The U.S. Approach. In the Unites States, acquisition financing commitments typically follow the “SunGard” approach to conditionality, named by reference to the first transaction where it was used. In a SunGard-style financing commitment, it is neither typical nor customary to negotiate the documentation for the credit facilities at the commitment letter stage. Instead, the parties typically agree that the financing will be on the terms set forth in a detailed term sheet attached to the commitment letter and that gaps in the final documentation (i.e., terms not set forth in the term sheet) will be filled by reference to an identified documentation precedent (typically the credit documentation for a recent similar transaction closed by the sponsor). While the execution and delivery of the documentation for the credit facility (consistent with the commitment letter) is a condition precedent, properly negotiated commitment letters do not require as a closing condition that the documentation for the credit facility be negotiated (or be in form and substance satisfactory to the lenders) and only require execution by the borrower so that lenders cannot argue that their own failure to execute the credit facility documentation amounts to the non-satisfaction of a closing condition.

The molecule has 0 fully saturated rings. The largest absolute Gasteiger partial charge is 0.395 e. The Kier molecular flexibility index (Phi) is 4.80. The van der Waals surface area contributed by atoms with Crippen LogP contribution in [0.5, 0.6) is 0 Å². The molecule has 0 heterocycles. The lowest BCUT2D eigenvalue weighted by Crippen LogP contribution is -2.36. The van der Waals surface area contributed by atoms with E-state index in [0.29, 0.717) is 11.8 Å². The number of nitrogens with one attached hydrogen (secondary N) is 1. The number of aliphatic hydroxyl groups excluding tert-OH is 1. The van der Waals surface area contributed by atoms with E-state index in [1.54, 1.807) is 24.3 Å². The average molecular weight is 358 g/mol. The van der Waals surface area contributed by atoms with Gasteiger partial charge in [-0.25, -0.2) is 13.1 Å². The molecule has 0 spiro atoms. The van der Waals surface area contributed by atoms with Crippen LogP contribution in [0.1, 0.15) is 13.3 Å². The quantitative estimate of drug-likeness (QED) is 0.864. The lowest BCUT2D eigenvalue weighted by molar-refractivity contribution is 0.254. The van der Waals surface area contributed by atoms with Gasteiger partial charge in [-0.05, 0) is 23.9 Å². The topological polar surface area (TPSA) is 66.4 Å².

An Open Question. Still, the question remains: When a European acquisition is financed under financing commitments governed by New York law, does the need before the closing to convert the term sheet into a full credit agreement create an unacceptable execution risk, given that the sponsor does not have the ability to walk away from the transaction by paying a reverse termination fee?
To answer this question, we will consider the enforceability of SunGard-style commitments and discuss whether the remedy of specific performance is more likely to be available under the “certain funds” approach than under the SunGard approach. Finally, we will discuss practical considerations that may well dictate where the market is likely to land.
Are SunGard-Style Commitments Enforceable?